Even among patients with metastatic hormone-refractory prostate cancer, some heterogeneity is found in prognosis and in retained hormone sensitivity. In such patients who have symptomatic bone disease, several factors are associated with worsened prognosis: poor performance status, elevated alkaline phosphatase, abnormal serum creatinine, and short (<1 year) previous response to hormone therapy. The absolute level of PSA at the initiation of therapy in relapsed or hormone-refractory patients has not been shown to be of prognostic significance. Some patients whose disease has progressed on combined androgen blockade can respond to a variety of second-line hormonal therapies. Aminoglutethimide, hydrocortisone, flutamide withdrawal, progesterone, ketoconazole, and combinations of these therapies have produced PSA responses in 14% to 60% of patients treated and have also produced clinical responses of 0% to 25% when assessed. The duration of these PSA responses has been in the range of 2 to 4 months. Survival rates are similar whether ketoconazole plus hydrocortisone is initiated at the same time as anti-androgen (e.g., flutamide, bicalutamide, or nilutamide) withdrawal or when PSA has risen after an initial trial of anti-androgen withdrawal as seen in the CLB-9583 trial, for example.[Level of evidence: 1iiA] Data on whether PSA changes while on chemotherapy are predictive of survival are conflicting.[33,36]
Patients treated with either luteinizing-hormone agonists or estrogens as primary therapy are generally maintained with castrate levels of testosterone. One study from the Eastern Cooperative Oncology Group showed that a superior survival resulted when patients were maintained on primary androgen deprivation; however, another study from the Southwest Oncology Group did not show an advantage to continued androgen blockade.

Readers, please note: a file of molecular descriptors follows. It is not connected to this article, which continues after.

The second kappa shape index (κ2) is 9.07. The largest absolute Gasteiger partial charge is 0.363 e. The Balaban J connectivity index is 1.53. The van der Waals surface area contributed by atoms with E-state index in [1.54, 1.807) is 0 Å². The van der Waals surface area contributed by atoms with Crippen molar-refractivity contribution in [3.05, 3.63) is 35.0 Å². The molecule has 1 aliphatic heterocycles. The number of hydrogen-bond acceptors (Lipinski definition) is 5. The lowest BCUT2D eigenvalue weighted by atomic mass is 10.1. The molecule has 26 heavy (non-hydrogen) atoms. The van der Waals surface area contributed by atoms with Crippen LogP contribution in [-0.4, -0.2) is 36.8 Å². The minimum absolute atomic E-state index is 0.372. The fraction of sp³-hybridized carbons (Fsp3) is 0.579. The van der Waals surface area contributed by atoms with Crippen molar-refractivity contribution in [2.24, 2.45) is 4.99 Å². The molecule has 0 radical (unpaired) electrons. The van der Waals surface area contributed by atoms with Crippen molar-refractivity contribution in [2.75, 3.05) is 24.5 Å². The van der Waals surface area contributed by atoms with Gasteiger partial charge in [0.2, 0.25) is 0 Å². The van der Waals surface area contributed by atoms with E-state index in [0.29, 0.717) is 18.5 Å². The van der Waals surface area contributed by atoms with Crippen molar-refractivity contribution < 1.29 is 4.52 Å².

Low-dose prednisone may palliate symptoms in some patients. In a randomized comparison of prednisone (5 mg 4 times per day) with flutamide (250 mg 3 times per day) in patients with disease progression after androgen-ablative therapy (castration or luteinizing hormone-releasing hormone [LHRH] agonist), prednisone and flutamide produced similar survival, symptomatic response, PSA response, and time to progression; however, there were statistically significant differences in pain, nausea and vomiting, and diarrhea in patients who received prednisone. (Refer to the Pain and the Nausea and Vomiting summaries; for information on diarrhea, refer to the Gastrointestinal Complications summary.) Ongoing clinical trials continue to explore the value of chemotherapy for these patients.[18,24,25,26,41,42,43,44]
Current Clinical Trials
Check for U.S. clinical trials from NCI's list of cancer clinical trials that are now accepting patients with recurrent prostate cancer. The list of clinical trials can be further narrowed by location, drug, intervention, and other criteria.
General information about clinical trials is also available from the NCI Web site.
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